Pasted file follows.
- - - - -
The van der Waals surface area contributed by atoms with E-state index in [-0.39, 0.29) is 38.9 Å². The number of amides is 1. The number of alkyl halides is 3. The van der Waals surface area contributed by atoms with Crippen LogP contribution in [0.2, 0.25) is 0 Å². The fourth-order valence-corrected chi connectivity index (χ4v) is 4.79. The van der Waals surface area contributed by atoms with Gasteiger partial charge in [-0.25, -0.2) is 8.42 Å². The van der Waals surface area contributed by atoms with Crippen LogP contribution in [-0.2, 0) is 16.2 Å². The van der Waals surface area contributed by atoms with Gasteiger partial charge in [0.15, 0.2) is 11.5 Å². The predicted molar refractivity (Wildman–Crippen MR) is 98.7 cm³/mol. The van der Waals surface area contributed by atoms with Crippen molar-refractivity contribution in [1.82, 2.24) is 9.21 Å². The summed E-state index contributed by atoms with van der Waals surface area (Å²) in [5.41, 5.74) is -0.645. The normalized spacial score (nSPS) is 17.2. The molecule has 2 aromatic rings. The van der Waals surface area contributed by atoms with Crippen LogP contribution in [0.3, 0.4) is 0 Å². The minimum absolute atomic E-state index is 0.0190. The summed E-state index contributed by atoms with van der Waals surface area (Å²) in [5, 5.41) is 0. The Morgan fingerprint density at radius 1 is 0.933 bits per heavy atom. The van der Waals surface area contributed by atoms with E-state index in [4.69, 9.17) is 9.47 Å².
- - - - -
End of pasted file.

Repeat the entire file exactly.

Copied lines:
The van der Waals surface area contributed by atoms with E-state index in [-0.39, 0.29) is 38.9 Å². The number of amides is 1. The number of alkyl halides is 3. The van der Waals surface area contributed by atoms with Crippen LogP contribution in [0.2, 0.25) is 0 Å². The fourth-order valence-corrected chi connectivity index (χ4v) is 4.79. The van der Waals surface area contributed by atoms with Gasteiger partial charge in [-0.25, -0.2) is 8.42 Å². The van der Waals surface area contributed by atoms with Crippen LogP contribution in [-0.2, 0) is 16.2 Å². The van der Waals surface area contributed by atoms with Gasteiger partial charge in [0.15, 0.2) is 11.5 Å². The predicted molar refractivity (Wildman–Crippen MR) is 98.7 cm³/mol. The van der Waals surface area contributed by atoms with Crippen molar-refractivity contribution in [1.82, 2.24) is 9.21 Å². The summed E-state index contributed by atoms with van der Waals surface area (Å²) in [5.41, 5.74) is -0.645. The normalized spacial score (nSPS) is 17.2. The molecule has 2 aromatic rings. The van der Waals surface area contributed by atoms with Crippen LogP contribution in [0.3, 0.4) is 0 Å². The minimum absolute atomic E-state index is 0.0190. The summed E-state index contributed by atoms with van der Waals surface area (Å²) in [5, 5.41) is 0. The Morgan fingerprint density at radius 1 is 0.933 bits per heavy atom. The van der Waals surface area contributed by atoms with E-state index in [4.69, 9.17) is 9.47 Å².